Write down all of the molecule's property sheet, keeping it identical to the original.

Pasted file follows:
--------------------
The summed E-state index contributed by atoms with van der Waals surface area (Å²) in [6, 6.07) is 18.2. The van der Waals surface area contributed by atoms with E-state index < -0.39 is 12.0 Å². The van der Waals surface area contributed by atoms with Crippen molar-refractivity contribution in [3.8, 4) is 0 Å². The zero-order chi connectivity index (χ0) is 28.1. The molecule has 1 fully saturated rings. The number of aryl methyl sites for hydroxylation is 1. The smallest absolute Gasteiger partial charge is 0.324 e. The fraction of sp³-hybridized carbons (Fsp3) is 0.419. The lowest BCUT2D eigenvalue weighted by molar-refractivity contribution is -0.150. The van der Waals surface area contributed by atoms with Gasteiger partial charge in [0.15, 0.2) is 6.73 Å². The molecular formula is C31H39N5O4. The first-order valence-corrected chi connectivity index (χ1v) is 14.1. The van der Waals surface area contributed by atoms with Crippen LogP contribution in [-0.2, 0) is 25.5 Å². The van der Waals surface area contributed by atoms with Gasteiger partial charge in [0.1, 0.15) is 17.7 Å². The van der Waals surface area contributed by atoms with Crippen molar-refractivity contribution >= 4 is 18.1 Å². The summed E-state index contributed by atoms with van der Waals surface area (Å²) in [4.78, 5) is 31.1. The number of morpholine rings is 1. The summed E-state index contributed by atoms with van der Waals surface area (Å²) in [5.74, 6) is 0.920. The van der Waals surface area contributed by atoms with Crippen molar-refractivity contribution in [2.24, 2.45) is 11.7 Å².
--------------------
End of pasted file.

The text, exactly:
The summed E-state index contributed by atoms with van der Waals surface area (Å²) in [6, 6.07) is 18.2. The van der Waals surface area contributed by atoms with E-state index < -0.39 is 12.0 Å². The van der Waals surface area contributed by atoms with Crippen molar-refractivity contribution in [3.8, 4) is 0 Å². The zero-order chi connectivity index (χ0) is 28.1. The molecule has 1 fully saturated rings. The number of aryl methyl sites for hydroxylation is 1. The smallest absolute Gasteiger partial charge is 0.324 e. The fraction of sp³-hybridized carbons (Fsp3) is 0.419. The lowest BCUT2D eigenvalue weighted by molar-refractivity contribution is -0.150. The van der Waals surface area contributed by atoms with Gasteiger partial charge in [0.15, 0.2) is 6.73 Å². The molecular formula is C31H39N5O4. The first-order valence-corrected chi connectivity index (χ1v) is 14.1. The van der Waals surface area contributed by atoms with Crippen LogP contribution in [-0.2, 0) is 25.5 Å². The van der Waals surface area contributed by atoms with Gasteiger partial charge in [0.1, 0.15) is 17.7 Å². The van der Waals surface area contributed by atoms with Crippen molar-refractivity contribution >= 4 is 18.1 Å². The summed E-state index contributed by atoms with van der Waals surface area (Å²) in [4.78, 5) is 31.1. The number of morpholine rings is 1. The summed E-state index contributed by atoms with van der Waals surface area (Å²) in [5.74, 6) is 0.920. The van der Waals surface area contributed by atoms with Crippen molar-refractivity contribution in [2.24, 2.45) is 11.7 Å².